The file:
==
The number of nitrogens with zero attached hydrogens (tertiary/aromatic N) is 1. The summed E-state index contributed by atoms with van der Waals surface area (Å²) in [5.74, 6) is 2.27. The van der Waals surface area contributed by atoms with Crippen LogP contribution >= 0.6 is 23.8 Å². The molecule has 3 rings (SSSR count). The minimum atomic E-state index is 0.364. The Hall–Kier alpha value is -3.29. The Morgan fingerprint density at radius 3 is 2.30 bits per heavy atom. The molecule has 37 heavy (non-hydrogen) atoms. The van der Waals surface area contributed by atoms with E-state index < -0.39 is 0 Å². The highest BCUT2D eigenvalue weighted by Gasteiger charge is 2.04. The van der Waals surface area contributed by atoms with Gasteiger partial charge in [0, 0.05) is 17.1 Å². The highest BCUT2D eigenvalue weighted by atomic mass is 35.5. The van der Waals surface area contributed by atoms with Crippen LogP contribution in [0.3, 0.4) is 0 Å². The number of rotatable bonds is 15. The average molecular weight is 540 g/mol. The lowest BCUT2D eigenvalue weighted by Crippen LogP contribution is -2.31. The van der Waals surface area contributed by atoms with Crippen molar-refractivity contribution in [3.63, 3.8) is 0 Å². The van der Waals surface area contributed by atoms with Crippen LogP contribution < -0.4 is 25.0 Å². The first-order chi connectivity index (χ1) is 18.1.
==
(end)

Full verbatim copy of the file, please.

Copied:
The number of nitrogens with zero attached hydrogens (tertiary/aromatic N) is 1. The summed E-state index contributed by atoms with van der Waals surface area (Å²) in [5.74, 6) is 2.27. The van der Waals surface area contributed by atoms with Crippen LogP contribution >= 0.6 is 23.8 Å². The molecule has 3 rings (SSSR count). The minimum atomic E-state index is 0.364. The Hall–Kier alpha value is -3.29. The Morgan fingerprint density at radius 3 is 2.30 bits per heavy atom. The molecule has 37 heavy (non-hydrogen) atoms. The van der Waals surface area contributed by atoms with E-state index < -0.39 is 0 Å². The highest BCUT2D eigenvalue weighted by Gasteiger charge is 2.04. The van der Waals surface area contributed by atoms with Gasteiger partial charge in [0, 0.05) is 17.1 Å². The highest BCUT2D eigenvalue weighted by atomic mass is 35.5. The van der Waals surface area contributed by atoms with Crippen LogP contribution in [0.3, 0.4) is 0 Å². The number of rotatable bonds is 15. The average molecular weight is 540 g/mol. The lowest BCUT2D eigenvalue weighted by Crippen LogP contribution is -2.31. The van der Waals surface area contributed by atoms with Crippen molar-refractivity contribution in [3.63, 3.8) is 0 Å². The van der Waals surface area contributed by atoms with Crippen LogP contribution < -0.4 is 25.0 Å². The first-order chi connectivity index (χ1) is 18.1.